It’s bad enough that a woman who wants to purchase the morning-after pill has to go up to a pharmacists and ask for the drug.? She is already feeling bad about her situation- and adding this extra embarrassment certainly can’t help.? But to have some asshole pharmacist laugh at you- and refuse to sell you the pills?? That’s ridiculous, unprofessional and downright mean.
But that’s exactly what happened, according to the story below, at a Columbus Wal-Mart. WalMart is supposedly researching the complaint.??But it seems pretty obvious how they need to handle the situation.?

1. The pharmacist should be disciplined.??

2. The customer should receive a formal apology from Wal-Mart- along with some free tires or something.

3. The store manager should be fired.? And possibly beaten with a cane or something.
The store manager’s behaviour is inexcusable: after hearing the complaint, the store manager did not reprimand the pharmacist.? He did not have another store ‘associate’ help the customer.? He did not even apologize.

No- after hearing that one of his employees would not sell a completely legal product to one his customers, the store manager said:? “The pharmacist has the law on his side”.

Not only is?this response inappropriate and totally rude- but it is also completely wrong:? “House Bill 469, which would have authorized a pharmacist to refuse to fill prescriptions for birth control or emergency contraception, failed.”

Anyway, here is the article:

Pharmacist denies couple morning-after pill
COLUMBUS (AP) – A woman has complained to the governor and an abortion rights group about Wal-Mart workers who wouldn’t give her morning-after contraceptive pills that don’t require a prescription.
Tashina Byrd, 23, of Springfield, said the pharmacist “shook his head and laughed” when a pharmacy attendant asked this month about giving the woman and her boyfriend Plan B. The hormone pills can help prevent pregnancy if taken within 72 hours of unprotected sex.
??
The attendant told Byrd and her boyfriend, Brian O’Neill, 37, of Columbus, that the store stocked Plan B but nobody would give it to them, the couple told The Columbus Dispatch for a story Monday.
Byrd wrote Gov. Ted Strickland and contacted NARAL Pro-Choice America and Wal-Mart Watch, an activist group that seeks to change the retailer’s practices.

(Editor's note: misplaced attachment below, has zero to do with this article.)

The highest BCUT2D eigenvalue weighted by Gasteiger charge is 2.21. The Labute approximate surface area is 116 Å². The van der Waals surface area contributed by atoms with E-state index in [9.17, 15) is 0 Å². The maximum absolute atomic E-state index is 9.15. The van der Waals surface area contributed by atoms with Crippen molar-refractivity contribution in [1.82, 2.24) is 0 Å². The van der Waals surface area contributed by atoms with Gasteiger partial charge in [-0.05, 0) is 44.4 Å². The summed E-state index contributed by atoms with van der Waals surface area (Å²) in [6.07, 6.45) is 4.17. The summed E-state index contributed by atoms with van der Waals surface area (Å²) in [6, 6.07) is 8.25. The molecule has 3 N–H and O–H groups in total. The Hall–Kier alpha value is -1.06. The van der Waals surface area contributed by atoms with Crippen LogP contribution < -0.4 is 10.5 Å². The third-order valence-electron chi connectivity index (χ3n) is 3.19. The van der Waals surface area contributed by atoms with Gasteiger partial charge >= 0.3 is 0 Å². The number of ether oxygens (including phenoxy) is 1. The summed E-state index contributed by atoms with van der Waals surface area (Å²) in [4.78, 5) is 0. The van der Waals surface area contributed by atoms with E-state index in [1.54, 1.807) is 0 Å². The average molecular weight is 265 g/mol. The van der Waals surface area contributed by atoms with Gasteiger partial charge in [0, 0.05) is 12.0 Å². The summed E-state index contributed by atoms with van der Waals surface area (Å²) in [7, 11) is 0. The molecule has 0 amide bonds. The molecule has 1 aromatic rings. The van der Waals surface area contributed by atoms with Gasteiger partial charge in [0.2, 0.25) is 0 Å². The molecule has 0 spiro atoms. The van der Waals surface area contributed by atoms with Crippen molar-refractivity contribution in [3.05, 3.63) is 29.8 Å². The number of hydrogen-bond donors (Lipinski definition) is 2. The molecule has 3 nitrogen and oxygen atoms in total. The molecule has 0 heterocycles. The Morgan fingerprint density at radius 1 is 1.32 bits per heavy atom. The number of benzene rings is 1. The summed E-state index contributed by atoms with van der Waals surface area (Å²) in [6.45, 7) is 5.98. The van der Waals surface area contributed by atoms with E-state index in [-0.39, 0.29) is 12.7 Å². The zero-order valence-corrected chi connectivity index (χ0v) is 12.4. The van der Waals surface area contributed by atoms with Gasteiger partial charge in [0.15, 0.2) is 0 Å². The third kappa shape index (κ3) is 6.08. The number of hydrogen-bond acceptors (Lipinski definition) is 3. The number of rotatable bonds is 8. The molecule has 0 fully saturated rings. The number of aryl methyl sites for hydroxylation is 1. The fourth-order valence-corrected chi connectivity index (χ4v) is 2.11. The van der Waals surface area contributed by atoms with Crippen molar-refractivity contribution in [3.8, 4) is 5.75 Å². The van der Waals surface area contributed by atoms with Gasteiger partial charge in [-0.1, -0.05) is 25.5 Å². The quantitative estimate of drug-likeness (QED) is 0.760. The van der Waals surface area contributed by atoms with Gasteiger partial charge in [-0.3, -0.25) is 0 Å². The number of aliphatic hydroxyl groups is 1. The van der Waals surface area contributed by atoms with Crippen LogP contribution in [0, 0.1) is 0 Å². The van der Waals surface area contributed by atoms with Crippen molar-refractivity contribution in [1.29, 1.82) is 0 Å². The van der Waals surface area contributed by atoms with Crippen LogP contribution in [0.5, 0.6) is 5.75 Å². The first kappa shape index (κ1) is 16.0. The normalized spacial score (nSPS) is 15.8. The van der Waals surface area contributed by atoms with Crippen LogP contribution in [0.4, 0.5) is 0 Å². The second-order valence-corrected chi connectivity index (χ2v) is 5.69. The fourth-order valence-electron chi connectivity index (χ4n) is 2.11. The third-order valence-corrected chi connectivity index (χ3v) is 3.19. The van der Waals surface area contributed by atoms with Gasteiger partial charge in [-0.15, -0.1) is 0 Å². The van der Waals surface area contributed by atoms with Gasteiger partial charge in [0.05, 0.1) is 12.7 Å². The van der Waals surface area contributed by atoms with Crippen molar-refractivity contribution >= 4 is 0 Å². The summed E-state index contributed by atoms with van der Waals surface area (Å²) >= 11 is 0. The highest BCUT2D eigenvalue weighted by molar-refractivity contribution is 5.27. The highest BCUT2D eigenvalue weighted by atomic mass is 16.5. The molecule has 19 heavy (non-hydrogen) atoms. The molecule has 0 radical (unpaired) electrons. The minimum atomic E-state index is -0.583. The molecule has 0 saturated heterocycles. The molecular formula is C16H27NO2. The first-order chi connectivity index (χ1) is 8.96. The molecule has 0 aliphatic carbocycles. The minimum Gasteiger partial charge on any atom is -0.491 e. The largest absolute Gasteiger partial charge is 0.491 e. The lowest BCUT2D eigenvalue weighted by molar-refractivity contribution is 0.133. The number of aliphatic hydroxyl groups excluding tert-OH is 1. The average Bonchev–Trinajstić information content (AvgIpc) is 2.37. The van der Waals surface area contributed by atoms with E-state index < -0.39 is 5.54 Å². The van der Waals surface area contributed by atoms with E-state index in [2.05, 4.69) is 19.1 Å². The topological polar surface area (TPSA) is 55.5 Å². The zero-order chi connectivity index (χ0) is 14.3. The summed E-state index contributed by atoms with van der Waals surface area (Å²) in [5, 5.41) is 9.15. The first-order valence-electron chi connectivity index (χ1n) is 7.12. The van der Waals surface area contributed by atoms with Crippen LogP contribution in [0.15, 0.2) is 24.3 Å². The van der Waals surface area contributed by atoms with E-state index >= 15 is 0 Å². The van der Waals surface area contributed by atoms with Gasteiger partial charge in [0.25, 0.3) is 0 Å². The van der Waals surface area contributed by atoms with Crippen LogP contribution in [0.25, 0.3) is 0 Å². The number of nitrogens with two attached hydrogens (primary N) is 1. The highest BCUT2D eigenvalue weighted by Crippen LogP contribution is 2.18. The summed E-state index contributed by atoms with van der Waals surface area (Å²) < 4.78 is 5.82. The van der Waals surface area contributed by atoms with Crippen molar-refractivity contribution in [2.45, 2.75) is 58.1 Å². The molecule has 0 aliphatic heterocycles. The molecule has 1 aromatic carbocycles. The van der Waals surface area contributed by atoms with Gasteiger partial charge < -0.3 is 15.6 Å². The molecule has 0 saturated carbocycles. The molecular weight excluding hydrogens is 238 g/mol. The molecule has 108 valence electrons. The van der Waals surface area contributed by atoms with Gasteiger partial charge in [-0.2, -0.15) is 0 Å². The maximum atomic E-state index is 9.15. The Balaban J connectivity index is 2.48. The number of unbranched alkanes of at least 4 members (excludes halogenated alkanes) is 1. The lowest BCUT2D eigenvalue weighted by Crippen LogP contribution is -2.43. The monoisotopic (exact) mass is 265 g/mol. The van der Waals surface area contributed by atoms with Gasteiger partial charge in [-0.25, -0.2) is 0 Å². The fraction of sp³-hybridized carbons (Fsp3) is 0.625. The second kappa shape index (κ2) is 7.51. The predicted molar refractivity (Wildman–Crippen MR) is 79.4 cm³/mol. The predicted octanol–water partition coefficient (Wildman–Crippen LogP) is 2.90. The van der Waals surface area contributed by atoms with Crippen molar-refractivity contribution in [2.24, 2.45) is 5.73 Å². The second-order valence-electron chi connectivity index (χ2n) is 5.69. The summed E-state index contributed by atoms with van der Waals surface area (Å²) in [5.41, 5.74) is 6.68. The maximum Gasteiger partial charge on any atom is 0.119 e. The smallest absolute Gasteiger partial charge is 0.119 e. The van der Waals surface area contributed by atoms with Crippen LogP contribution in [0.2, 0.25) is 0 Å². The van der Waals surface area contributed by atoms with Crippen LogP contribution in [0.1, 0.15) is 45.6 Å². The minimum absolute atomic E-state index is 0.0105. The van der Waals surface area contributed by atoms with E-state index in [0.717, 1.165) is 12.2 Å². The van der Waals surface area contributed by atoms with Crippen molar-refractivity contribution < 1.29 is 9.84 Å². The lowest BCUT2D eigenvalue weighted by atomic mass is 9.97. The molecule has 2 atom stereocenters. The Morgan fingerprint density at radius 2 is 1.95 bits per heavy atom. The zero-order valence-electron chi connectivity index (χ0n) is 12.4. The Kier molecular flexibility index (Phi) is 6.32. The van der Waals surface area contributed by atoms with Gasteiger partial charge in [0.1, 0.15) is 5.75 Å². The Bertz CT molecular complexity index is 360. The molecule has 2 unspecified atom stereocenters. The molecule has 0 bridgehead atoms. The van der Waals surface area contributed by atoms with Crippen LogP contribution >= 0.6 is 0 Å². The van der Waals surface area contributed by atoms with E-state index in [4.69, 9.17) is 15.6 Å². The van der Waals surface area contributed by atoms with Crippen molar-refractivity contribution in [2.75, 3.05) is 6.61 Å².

“I could go to church if I wanted to be told how to live my life,” said Byrd, who ended up getting the pills from a CVS pharmacist in Springfield, about 45 miles west of Columbus.
The Food and Drug Administration decided in August to allow nonprescription sales of Plan B emergency contraceptive pills to women. Because those under 18 still need a prescription, pharmacies stock morning-after pills behind the counter and check identification.
NARAL, which fights for reproductive rights, is pushing pharmacies to stock Plan B and to write policies ensuring that it will be made available.
“There’s a duty to dispense … without delay, without any kind of harassment,” said Nancy Keenan, NARAL president.
Legislatures have considered measures to either increase access or protect pharmacists who refuse to dispense certain drugs.
Strickland has no specific plans but “does not believe (pharmacists) should be engaging in that kind of behavior,” spokesman Keith Dailey said, referring to what happened at the Springfield Wal-Mart.
Brent Beams, the pharmacist, told The Dispatch that he denied the couple’s request for the contraceptive pills because he believes “in preserving life, and I do not believe in ending life, and life begins at conception.”
After the pharmacist turned them down, O’Neill and Byrd asked for a store manager who “came over and said, ‘The pharmacist has the law on his side,”‘ O’Neill said.
Wal-Mart is investigating, corporate spokesman Kevin Gardner said. Corporate policy says any Wal-Mart worker who does not feel comfortable dispensing a product can refer customers to another pharmacist, pharmacy worker or sales associate.
Ernie Boyd, executive director of the Ohio Pharmacists Association, said pharmacists who refuse to dispense a nonprescription drug might be basing their decision on a moral objection.
“The right or wrong of it is still to be determined,” said Boyd, whose group has not taken a formal position on the issue.
The association would fight any sweeping legislative proposal to require pharmacists to fill prescriptions no matter what because it would hurt their ability to catch mistakes and prevent possible adverse drug interactions, Boyd said.

 

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